For those who are not familiar with the the Health 2.0 Accelerator, it is one of a few organizations dedicated to shaping the future world of interconnected healthcare “apps”. The promulgation of the carefully crafted Meaningful Use criteria has standardized a minimum set of requirements for EHRs in order for physicians and hospitals to qualify for federal incentive payments. With these incentives being substantial, the rate of physician EHR adoption has been climbing, recently passing the 50% mark.
However there is little organized push to integrate health IT for consumers looking to learn more about their health, their medications and to help them communicate with their physicians & other providers. The Health 2.0 movement was founded with this glaring inadequacy in mind. It was defined by Ted Eytan in this way
Health 2.0 is participatory healthcare. Enabled by information, software, and community that we collect or create, we the patients can be effective partners in our own healthcare, and we the people can participate in reshaping the health system itself.
We recently wrote about the Health 2.0 Accelerator (H2A), describing it as “laying the foundation for interconnected medical apps of the future”. In this interview, we talk to Erick Von Scheber, one of the founding members of the Accelerator. He is also co-founder of SURVEYOR Health, a service that analyzes patients’ medications and makes sophisticated predictions of the likelihood of drug interactions and their potential presenting symptoms.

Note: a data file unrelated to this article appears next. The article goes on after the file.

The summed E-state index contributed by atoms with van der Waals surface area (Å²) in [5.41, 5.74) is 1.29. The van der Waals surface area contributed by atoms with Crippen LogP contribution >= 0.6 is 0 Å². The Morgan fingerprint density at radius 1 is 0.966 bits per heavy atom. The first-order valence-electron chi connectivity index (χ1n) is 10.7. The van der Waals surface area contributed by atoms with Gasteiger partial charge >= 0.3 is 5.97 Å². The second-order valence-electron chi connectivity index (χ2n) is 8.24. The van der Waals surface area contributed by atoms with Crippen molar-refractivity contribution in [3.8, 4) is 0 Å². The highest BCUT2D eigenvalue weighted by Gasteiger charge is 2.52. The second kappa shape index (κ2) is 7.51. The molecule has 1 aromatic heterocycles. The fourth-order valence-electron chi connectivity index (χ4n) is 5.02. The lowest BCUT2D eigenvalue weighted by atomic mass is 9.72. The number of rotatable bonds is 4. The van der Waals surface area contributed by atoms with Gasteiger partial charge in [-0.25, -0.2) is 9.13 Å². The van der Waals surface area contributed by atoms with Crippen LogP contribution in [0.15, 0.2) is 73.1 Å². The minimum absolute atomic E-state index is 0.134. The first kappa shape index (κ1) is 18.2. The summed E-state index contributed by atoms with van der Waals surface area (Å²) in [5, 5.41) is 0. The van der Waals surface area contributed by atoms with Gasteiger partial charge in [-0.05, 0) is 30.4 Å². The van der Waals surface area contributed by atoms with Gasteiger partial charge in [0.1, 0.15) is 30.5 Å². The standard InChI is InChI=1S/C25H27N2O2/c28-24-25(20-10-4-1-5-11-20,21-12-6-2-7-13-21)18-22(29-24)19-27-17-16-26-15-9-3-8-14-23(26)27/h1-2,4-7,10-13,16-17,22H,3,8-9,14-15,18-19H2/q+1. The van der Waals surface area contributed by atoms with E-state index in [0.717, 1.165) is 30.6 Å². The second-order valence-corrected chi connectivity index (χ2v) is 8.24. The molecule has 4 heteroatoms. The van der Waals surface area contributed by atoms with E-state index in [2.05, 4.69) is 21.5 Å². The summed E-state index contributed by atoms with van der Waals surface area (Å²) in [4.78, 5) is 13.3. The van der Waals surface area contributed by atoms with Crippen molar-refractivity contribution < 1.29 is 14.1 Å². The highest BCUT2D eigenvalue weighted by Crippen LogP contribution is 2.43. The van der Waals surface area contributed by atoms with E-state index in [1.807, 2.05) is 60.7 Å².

The Health 2.0 Accelerator was founded with the following principles:
- Developing common understanding of consumer value and promoting trusted use of Health 2.0 technology solutions
- Removing integration barriers that limit mutually beneficial collaborative business opportunities
- Facilitating integration of Health 2.0 technology solutions in traditional health care environments and with provider-centric technologies
The non-profit and vendor neutral nature of H2A has attracted a broad spectrum of industry participation.
The strategy of the Accelerator is to provide a “light-weight open framework”, not comprehensive standards. As with the best of multi-lateral organizations, the members are all individually motivated to participate in solutions that could potentially benefit their businesses. What has emerged over time is that H2A may end up serving providers and EHRs as much as consumers.
How was the the Health 2.0 Accelerator started ?
It was at the very first Health 2.0 conference, in September 2007 in San Francisco. At that time, it was a one day conference. Right after Esther Dyson, Marty Tennenbaum spoke. If you don’t know him, he is literally the godfather of ecommerce. He launched a company named Commerce One which did the first transaction on the ARPANET.He made out well before bubble burst in 2000 and in 2003/4 became interested in health care. He learned from his own experience that healthcare had a far way to go, and that it would do well to adopt ecommerce technologies.
At that conference, he said “if the people in this room do absolutely nothing, in 10-20 years health care will adopt technologies from the web”. Then he paused and added “but there are a lot of people that don’t have that long to wait.” He encouraged the founding of a non-profit to accelerate this of web technologies in health, which became the Health 2.0 Accelerator.